Select “Save As” from the file menu, and change the format to “Comma Separated Values”

If you open the file in Notepad, it will look something like this.

Go back to the Import Books page in LibraryThing and click the button to “Choose File”

Once your .csv file is selected, click the Upload button

LibraryThing will give you some options

Switch the first two source options from #1, #2 Library of Congress

To #1 Library of Congress, #2

When you are done, click the “Import books” button

You will see a confirmation page like this. If you click on the Import Page link, you will see the queue listed at the bottom of the page.

When the import is finished, you will see your books listed in the Your Books page

Remember to check the imported records and fix or edit the fields. Click on the pencil icon to edit.

What happens when you are weeding your collections and you need to delete a particular book?

click on Your Books

Select List

Look for the red X – for Delete

Want to promote your collections? A cool idea is to click on Your Books and then Covers– consider printing this out and placing your contact info on it

For more advanced users: what happens when you can’t find a cataloging record?First, consult detailed summaries of the Dewey System:

You are attempting to catalog a book on President Truman and can’t locate a record with a Dewey Number in Library Thing

Here are some steps:

  • Google “Presidents and Dewey Decimal System” for sample call numbers.

  • You learn that the principal Dewey Number is 973.099

  • The book was published in 2009 on President Truman and the author is SCHMIDT

  • One possible solution is to write the call number as follows:

  • 973.009




Original Cataloging: Next Steps

  • Since this is original cataloging, write the call number and the name of the book down separately in an Excel Spreadsheet you are compiling for this purpose.

  • This is so you won’t use the number again for a similar book on the same subject.

  • At this point, you can now insert the call number in the Dewey field in the record that you found for this book.

Example Below


If you don’t find any record for the book you are attempting to catalog, you always can use the Add Manually – click ADD BOOKS, and look for the link at the bottom of the page . Simply complete all fields, including the Dewey Number.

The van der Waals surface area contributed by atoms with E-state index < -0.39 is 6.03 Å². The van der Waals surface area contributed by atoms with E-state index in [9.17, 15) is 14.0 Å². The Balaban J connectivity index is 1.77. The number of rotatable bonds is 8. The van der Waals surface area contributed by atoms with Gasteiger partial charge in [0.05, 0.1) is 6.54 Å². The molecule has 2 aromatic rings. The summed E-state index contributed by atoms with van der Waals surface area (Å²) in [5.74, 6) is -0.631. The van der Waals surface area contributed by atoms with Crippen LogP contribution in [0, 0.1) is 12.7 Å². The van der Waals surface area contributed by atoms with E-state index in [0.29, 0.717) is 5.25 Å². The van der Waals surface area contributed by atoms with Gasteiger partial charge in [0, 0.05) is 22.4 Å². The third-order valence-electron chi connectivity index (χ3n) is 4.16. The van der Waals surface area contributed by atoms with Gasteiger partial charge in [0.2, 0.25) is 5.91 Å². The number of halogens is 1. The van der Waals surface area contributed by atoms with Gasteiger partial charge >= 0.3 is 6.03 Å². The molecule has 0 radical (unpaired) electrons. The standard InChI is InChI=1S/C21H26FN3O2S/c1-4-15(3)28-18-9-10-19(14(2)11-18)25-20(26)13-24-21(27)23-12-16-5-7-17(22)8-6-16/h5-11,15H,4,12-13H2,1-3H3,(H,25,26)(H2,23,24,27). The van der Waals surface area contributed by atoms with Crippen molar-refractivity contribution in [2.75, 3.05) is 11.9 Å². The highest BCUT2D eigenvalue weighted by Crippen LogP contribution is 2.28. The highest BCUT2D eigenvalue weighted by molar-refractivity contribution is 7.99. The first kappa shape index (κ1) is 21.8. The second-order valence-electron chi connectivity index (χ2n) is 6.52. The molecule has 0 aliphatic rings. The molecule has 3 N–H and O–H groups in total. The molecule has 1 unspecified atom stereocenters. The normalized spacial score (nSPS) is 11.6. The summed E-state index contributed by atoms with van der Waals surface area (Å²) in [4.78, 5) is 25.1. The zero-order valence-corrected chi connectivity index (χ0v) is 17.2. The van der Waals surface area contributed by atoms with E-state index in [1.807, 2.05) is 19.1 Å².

• If more than one person in an American Space will be using Library Thing, it is very important that they use Tags consistently.

  • Therefore it is considered a best practice if you can print out the Tags and have everybody follow their use. New tags can be added at any time.

  • A good idea to print the TAGS field weekly to capture all the new Tags that have been created.

To do this, Click on the Tab YOUR BOOKS and then TAGS; also a best practice to edit the Tags each year for consistency and correct spelling; you will see an edit button when you hover over each TAG

Finally, Library Thing only allows 200 books to be cataloged for free; after that you will be charged

  • However, American Spaces are exempted from this charge, via agreement with Library Thing Management.

First: Make sure your profile is filled in.

Click the Home tab

Click the

Edit your profile link

Fill in the About page, then go to Account Settings

Change the settings to “Organization”

Change the settings to “Library”

Next Step: make sure you have properly identified your Corner.

  • Library organizations can add up to 5,000 items. What if you have more?

  • Be sure to identify your account as an American Corner

  • American Corner libraries have blanket approval for up to 10,000 items.

Problems? Contact your IRO

  • If LibraryThing isn’t allowing you to add items:

  • All you need to do is to write your regional IRO with the name of your specific Library Thing catalog.

  • This can be found (when logged into Library Thing) by clicking on the Tab Your Books– the name will appear in the space for the URL.

Example of how to find your catalog URL in Library Thing (Click on tab YOUR BOOKS)

Creating a style with standard information in Library Thing

  • LibraryThing allows you to create a standardized style so that uniform information – in a certain standard order -will appear each and every time.

  • This will enhance the functionality and usefulness of Library Thing.

  • To do this, click on the wheel when you are logged in: example in next slide.

The Wheel gives you access to a standardized style guide: Click on the Tab “Your Books” and you will see the “Wheel”

Clicking on the “Wheel” gives you control over how your information will appear to users -- allows a uniform style guide on how you wish to display this information: we recommend Style C

After selecting the style and deciding you wish your information to be displayed in your catalog, be sure to Save Changes .

  • Learn More About It!

  • Many IRCs or ACs have used LibraryThing to make their collections available to the public: Here are just a few that have done this:

  • Buenos Aires IRC

  • KrakowIRC

  • Managua IRC

  • NairobiIRC

  • Samara AC

We hope this information has been useful to you

  • Please ask your regional IRO should you have further questions.

How to Catalog with LibraryThing

Brought to you by

Steve Perry, IRO, Accra

Karen Hartman, IRO, Rome

Carol Bean, IRO, Belgrade

January 2014